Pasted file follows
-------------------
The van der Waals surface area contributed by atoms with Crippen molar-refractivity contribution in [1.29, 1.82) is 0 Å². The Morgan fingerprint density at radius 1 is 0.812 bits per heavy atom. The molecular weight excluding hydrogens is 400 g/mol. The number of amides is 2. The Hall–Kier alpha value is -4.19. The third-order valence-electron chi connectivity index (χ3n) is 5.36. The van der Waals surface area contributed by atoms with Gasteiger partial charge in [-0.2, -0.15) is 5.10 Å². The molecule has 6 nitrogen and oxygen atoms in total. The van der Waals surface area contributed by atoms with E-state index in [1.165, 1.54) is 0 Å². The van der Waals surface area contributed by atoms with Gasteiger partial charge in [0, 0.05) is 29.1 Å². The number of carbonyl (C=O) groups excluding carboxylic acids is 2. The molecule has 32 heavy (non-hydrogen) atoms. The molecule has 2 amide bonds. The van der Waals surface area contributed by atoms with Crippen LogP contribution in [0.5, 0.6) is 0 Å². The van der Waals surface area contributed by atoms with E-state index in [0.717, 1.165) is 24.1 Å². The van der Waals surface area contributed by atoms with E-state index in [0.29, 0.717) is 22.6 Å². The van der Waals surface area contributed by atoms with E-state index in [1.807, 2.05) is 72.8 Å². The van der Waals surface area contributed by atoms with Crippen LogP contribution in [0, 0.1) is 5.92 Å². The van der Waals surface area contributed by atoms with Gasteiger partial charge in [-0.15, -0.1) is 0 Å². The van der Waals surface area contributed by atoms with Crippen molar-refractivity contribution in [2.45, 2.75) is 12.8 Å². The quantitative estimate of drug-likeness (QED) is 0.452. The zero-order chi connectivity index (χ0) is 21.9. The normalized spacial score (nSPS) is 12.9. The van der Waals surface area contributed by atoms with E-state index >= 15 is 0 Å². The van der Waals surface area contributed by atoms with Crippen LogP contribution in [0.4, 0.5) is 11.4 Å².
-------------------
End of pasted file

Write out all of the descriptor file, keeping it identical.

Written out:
The van der Waals surface area contributed by atoms with Crippen molar-refractivity contribution in [1.29, 1.82) is 0 Å². The Morgan fingerprint density at radius 1 is 0.812 bits per heavy atom. The molecular weight excluding hydrogens is 400 g/mol. The number of amides is 2. The Hall–Kier alpha value is -4.19. The third-order valence-electron chi connectivity index (χ3n) is 5.36. The van der Waals surface area contributed by atoms with Gasteiger partial charge in [-0.2, -0.15) is 5.10 Å². The molecule has 6 nitrogen and oxygen atoms in total. The van der Waals surface area contributed by atoms with E-state index in [1.165, 1.54) is 0 Å². The van der Waals surface area contributed by atoms with Gasteiger partial charge in [0, 0.05) is 29.1 Å². The number of carbonyl (C=O) groups excluding carboxylic acids is 2. The molecule has 32 heavy (non-hydrogen) atoms. The molecule has 2 amide bonds. The van der Waals surface area contributed by atoms with Crippen LogP contribution in [0.5, 0.6) is 0 Å². The van der Waals surface area contributed by atoms with E-state index in [0.717, 1.165) is 24.1 Å². The van der Waals surface area contributed by atoms with E-state index in [0.29, 0.717) is 22.6 Å². The van der Waals surface area contributed by atoms with E-state index in [1.807, 2.05) is 72.8 Å². The van der Waals surface area contributed by atoms with Crippen LogP contribution in [0, 0.1) is 5.92 Å². The van der Waals surface area contributed by atoms with Gasteiger partial charge in [-0.15, -0.1) is 0 Å². The van der Waals surface area contributed by atoms with Crippen molar-refractivity contribution in [2.45, 2.75) is 12.8 Å². The quantitative estimate of drug-likeness (QED) is 0.452. The zero-order chi connectivity index (χ0) is 21.9. The normalized spacial score (nSPS) is 12.9. The van der Waals surface area contributed by atoms with E-state index >= 15 is 0 Å². The van der Waals surface area contributed by atoms with Crippen LogP contribution in [0.4, 0.5) is 11.4 Å².